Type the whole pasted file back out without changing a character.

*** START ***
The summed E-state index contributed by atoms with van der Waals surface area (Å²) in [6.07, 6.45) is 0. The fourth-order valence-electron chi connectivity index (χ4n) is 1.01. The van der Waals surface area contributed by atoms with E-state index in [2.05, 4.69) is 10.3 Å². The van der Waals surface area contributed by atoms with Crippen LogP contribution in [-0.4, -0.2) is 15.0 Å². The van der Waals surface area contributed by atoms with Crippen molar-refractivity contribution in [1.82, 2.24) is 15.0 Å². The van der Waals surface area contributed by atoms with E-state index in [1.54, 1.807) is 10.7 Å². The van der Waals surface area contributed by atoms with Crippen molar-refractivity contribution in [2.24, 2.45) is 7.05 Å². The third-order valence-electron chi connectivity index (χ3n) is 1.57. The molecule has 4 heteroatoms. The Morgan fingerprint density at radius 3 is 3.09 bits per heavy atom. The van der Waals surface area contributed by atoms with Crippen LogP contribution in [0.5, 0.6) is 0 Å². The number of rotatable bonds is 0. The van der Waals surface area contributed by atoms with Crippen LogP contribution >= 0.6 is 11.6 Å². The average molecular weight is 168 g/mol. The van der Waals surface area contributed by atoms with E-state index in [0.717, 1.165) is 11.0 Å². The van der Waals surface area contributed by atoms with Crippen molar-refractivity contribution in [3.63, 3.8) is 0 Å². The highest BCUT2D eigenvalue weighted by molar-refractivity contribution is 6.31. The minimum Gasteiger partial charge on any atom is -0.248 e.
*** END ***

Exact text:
The summed E-state index contributed by atoms with van der Waals surface area (Å²) in [6.07, 6.45) is 0. The fourth-order valence-electron chi connectivity index (χ4n) is 1.01. The van der Waals surface area contributed by atoms with E-state index in [2.05, 4.69) is 10.3 Å². The van der Waals surface area contributed by atoms with Crippen LogP contribution in [-0.4, -0.2) is 15.0 Å². The van der Waals surface area contributed by atoms with Crippen molar-refractivity contribution in [1.82, 2.24) is 15.0 Å². The van der Waals surface area contributed by atoms with E-state index in [1.54, 1.807) is 10.7 Å². The van der Waals surface area contributed by atoms with Crippen molar-refractivity contribution in [2.24, 2.45) is 7.05 Å². The third-order valence-electron chi connectivity index (χ3n) is 1.57. The molecule has 4 heteroatoms. The Morgan fingerprint density at radius 3 is 3.09 bits per heavy atom. The van der Waals surface area contributed by atoms with Crippen LogP contribution in [0.5, 0.6) is 0 Å². The number of rotatable bonds is 0. The van der Waals surface area contributed by atoms with Crippen LogP contribution >= 0.6 is 11.6 Å². The average molecular weight is 168 g/mol. The van der Waals surface area contributed by atoms with E-state index in [0.717, 1.165) is 11.0 Å². The van der Waals surface area contributed by atoms with Crippen molar-refractivity contribution in [3.63, 3.8) is 0 Å². The highest BCUT2D eigenvalue weighted by molar-refractivity contribution is 6.31. The minimum Gasteiger partial charge on any atom is -0.248 e.